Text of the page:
Dr Anthony Rafferty, Senior Lecturer in Employment Studies, has given evidence to the Work and Pensions Select Committee as part of its inquiry into the creation of a Universal Credit benefits system.
Universal Credit represents one of the biggest ever overhauls of the UK’s social security system and is aiming to combine six benefits into one monthly payment from 2021.
The Committee is currently considering the case for some form of in-work support within Universal Credit and assessing which claimant groups are most likely to be in low-hours, low-paid work and therefore require help. It is also looking at appropriate objectives for in-work progression, how success should be measured, and how more employers can be persuaded to support in-work progression. It is also reviewing the likely effectiveness of Universal Credit’s financial work incentives.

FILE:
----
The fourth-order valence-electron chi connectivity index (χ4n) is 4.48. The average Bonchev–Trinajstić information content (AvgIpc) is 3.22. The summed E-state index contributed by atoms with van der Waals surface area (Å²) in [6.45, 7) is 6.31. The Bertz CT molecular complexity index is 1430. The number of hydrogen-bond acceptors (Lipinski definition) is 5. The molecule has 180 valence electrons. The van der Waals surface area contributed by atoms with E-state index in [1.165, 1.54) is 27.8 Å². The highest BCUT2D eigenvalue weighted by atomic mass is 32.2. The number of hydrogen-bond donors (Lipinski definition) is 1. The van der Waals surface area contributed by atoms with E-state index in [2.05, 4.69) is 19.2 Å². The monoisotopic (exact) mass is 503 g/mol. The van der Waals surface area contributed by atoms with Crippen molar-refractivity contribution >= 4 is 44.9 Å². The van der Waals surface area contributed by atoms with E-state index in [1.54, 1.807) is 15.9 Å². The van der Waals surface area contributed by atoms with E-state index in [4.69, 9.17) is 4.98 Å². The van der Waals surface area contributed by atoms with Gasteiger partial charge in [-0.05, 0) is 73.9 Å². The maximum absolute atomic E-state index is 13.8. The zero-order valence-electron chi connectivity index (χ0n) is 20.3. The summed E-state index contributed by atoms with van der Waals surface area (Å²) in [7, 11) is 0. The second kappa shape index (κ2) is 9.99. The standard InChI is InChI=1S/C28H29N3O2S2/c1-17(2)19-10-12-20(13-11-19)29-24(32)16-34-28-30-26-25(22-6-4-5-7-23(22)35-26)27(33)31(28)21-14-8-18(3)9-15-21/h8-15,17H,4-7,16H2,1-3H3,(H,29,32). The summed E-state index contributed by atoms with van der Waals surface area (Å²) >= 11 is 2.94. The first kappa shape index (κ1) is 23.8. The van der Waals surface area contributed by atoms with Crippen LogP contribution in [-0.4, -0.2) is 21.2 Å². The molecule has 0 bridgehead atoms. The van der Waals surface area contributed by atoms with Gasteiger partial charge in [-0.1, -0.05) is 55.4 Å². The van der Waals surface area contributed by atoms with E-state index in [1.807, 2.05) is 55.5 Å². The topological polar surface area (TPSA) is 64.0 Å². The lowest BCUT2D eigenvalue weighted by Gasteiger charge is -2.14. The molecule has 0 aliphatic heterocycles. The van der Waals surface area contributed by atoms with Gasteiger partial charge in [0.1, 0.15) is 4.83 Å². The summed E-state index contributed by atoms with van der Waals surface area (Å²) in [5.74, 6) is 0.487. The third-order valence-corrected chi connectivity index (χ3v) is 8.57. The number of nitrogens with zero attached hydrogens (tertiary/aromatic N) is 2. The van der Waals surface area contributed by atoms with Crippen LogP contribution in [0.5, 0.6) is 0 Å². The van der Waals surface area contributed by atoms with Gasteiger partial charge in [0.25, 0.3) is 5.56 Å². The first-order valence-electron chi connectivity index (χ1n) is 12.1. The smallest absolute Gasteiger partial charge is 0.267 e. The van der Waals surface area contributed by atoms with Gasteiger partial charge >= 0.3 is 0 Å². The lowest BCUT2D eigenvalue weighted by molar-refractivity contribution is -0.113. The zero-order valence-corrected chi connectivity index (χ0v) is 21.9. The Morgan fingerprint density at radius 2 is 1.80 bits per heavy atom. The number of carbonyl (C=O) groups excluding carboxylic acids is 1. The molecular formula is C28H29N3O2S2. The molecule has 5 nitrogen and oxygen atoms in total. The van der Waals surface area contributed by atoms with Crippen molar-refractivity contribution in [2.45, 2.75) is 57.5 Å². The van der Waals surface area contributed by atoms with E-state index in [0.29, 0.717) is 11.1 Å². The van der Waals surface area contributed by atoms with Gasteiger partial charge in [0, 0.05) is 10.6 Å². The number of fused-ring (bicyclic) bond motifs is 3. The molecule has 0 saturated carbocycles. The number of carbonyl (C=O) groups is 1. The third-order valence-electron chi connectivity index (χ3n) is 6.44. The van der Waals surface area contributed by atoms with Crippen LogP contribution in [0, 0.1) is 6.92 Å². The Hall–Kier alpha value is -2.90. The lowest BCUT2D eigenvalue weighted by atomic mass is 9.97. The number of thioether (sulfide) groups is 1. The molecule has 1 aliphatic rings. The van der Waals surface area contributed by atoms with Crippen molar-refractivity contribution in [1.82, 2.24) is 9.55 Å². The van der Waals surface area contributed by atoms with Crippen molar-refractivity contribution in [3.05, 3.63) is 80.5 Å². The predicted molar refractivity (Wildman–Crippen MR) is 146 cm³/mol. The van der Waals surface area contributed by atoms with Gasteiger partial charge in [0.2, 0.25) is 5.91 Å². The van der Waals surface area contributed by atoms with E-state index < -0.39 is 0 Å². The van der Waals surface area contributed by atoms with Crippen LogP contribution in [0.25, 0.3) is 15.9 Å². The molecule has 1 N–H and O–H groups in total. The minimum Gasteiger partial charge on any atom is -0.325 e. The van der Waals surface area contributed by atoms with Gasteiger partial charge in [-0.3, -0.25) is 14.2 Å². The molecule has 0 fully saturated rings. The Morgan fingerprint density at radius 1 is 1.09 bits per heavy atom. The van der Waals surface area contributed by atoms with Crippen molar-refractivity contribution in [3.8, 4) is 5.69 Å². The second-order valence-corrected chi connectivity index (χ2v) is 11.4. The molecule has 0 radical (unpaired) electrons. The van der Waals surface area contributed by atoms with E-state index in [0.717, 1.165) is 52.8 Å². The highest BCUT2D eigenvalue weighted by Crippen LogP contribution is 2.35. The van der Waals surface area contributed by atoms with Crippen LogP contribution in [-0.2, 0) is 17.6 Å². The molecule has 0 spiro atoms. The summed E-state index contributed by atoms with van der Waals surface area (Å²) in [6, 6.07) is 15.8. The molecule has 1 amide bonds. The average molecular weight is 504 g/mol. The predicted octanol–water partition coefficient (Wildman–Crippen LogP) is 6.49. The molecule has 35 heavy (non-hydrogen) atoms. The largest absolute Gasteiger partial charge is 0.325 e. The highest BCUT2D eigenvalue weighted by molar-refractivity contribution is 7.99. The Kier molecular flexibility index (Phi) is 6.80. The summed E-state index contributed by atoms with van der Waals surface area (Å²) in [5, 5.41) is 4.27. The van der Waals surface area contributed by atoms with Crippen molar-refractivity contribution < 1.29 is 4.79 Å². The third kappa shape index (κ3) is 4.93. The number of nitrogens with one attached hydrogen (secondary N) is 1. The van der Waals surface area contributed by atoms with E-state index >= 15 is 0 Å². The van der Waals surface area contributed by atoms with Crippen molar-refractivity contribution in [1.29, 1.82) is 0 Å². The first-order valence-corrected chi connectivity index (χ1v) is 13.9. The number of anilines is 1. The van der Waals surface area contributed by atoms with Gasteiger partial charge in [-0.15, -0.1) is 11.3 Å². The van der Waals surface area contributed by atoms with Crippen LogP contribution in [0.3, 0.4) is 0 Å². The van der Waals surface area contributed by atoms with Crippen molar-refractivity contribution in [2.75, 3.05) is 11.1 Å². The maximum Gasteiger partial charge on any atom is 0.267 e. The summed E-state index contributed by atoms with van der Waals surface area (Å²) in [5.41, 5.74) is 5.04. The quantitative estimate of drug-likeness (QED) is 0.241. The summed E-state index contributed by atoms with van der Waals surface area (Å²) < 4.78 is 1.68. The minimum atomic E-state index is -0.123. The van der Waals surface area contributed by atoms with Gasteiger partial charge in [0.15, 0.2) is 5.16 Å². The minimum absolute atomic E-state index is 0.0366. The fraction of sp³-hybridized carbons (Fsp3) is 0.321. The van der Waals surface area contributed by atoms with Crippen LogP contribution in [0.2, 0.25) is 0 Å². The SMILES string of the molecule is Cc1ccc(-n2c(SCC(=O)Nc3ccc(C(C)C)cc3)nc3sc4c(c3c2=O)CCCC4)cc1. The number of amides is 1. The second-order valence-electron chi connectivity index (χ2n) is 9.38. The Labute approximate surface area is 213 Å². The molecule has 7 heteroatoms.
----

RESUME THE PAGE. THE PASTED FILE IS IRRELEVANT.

Dr Rafferty was one of a select number of policy experts called to give evidence to the Committee earlier this month. Others who gave evidence included: Tony Wilson, Director of Policy and Research at the Learning and Work Institute; David Finch, Senior Economic Analyst at the Resolution Foundation; Emma Stewart, Joint Chief Executive of the Timewise Foundation; and Julia Waltham, Head of Campaigns and Policy at Working Families.